URL: http://d.repec.org/n?u=RePEc:awe:wpaper:417&r=
  22. By: Klaus Abbink (Department of Economics, Monash University); Gaurav Datt (Centre for Development Economics and Sustainability, Monash University,); Lata Gangadharan (Department of Economics, Monash University); Digvijay Negi (Indira Gandhi Institute of Development Research, India); Bharat Ramaswami (Ashoka University, India.)
    Abstract: Are in-kind transfers associated with deadweight losses? To answer this, we conducted an incentivized field experiment in India, which offered low-income households the choice between a free quantity of rice and varying amounts of cash to elicit their willingness to pay for rice. Contrary to expectation, we find evidence of deadweight gain on average, though with a striking contrast between a deadweight loss among respondents from female-headed households and a deadweight gain among respondents from male-headed households. Our results highlight the role of gender differences in bargaining power in shaping the choice between cash or rice.
    Keywords: deadweight loss, in-kind transfer, cash transfer, food subsidy, field experiment
    JEL: C93 D13 I38 J16 Q18
    Date: 2022–05
    URL: http://d.repec.org/n?u=RePEc:mos:moswps:2022-10&r=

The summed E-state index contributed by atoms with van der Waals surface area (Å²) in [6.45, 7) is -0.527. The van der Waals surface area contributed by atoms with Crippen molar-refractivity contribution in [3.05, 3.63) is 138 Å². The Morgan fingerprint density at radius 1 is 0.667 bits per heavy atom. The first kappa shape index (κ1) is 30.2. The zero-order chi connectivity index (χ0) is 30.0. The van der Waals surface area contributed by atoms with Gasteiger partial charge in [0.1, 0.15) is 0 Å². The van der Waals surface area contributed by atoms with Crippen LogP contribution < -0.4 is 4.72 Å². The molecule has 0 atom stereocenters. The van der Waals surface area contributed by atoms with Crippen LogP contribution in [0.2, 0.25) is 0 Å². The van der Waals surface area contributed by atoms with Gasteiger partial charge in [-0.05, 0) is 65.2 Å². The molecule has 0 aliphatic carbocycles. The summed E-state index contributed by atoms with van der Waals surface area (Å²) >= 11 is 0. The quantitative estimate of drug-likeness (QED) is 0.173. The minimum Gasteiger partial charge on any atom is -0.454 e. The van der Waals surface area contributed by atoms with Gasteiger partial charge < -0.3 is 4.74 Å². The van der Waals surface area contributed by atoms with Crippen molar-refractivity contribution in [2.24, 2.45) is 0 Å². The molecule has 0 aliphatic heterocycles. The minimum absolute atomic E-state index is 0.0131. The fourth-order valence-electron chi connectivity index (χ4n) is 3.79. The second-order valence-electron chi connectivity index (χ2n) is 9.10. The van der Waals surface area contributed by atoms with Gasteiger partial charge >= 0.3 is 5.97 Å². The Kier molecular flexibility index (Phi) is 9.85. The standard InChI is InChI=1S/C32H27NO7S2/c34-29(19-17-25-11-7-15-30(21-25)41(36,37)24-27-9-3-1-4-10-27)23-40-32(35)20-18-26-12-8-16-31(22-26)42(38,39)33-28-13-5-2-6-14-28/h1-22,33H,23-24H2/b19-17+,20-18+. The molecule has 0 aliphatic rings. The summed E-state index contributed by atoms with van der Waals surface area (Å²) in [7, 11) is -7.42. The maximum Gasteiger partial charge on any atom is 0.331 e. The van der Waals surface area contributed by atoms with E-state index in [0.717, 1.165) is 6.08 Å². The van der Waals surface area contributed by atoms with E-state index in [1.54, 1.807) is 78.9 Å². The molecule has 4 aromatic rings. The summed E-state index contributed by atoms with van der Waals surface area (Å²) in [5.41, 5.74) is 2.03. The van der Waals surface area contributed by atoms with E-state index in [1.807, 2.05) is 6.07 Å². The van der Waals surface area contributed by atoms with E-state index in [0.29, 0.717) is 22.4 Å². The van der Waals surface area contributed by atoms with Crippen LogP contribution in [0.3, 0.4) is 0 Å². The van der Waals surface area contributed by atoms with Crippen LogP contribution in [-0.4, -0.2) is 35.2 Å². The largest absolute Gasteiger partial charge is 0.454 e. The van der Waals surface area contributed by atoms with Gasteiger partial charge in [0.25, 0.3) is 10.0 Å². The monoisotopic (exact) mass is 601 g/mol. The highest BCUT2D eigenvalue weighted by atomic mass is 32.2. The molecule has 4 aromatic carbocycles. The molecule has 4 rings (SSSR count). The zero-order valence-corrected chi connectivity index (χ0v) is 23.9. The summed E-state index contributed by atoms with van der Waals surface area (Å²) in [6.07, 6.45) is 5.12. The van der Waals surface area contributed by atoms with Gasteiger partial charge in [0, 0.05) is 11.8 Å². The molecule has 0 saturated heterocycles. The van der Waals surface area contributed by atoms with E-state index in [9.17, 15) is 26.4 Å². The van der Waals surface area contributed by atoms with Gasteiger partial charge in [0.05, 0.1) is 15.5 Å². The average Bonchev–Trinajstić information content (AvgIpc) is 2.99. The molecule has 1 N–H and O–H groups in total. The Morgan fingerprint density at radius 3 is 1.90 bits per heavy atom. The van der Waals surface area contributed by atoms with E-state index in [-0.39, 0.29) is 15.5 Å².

23. By: Julien Lefevre (AgroParisTech, CIRED - Centre International de Recherche sur l'Environnement et le Développement - Cirad - Centre de Coopération Internationale en Recherche Agronomique pour le Développement - EHESS - École des hautes études en sciences sociales - AgroParisTech - ENPC - École des Ponts ParisTech - Université Paris-Saclay - CNRS - Centre National de la Recherche Scientifique); Thomas Le Gallic (CIRED - Centre International de Recherche sur l'Environnement et le Développement - Cirad - Centre de Coopération Internationale en Recherche Agronomique pour le Développement - EHESS - École des hautes études en sciences sociales - AgroParisTech - ENPC - École des Ponts ParisTech - Université Paris-Saclay - CNRS - Centre National de la Recherche Scientifique); Panagiotis Fragkos; Jean-François Mercure (University of Exeter, CAM - University of Cambridge [UK]); Yeliz Simsek (University of Exeter); Leonidas Paroussos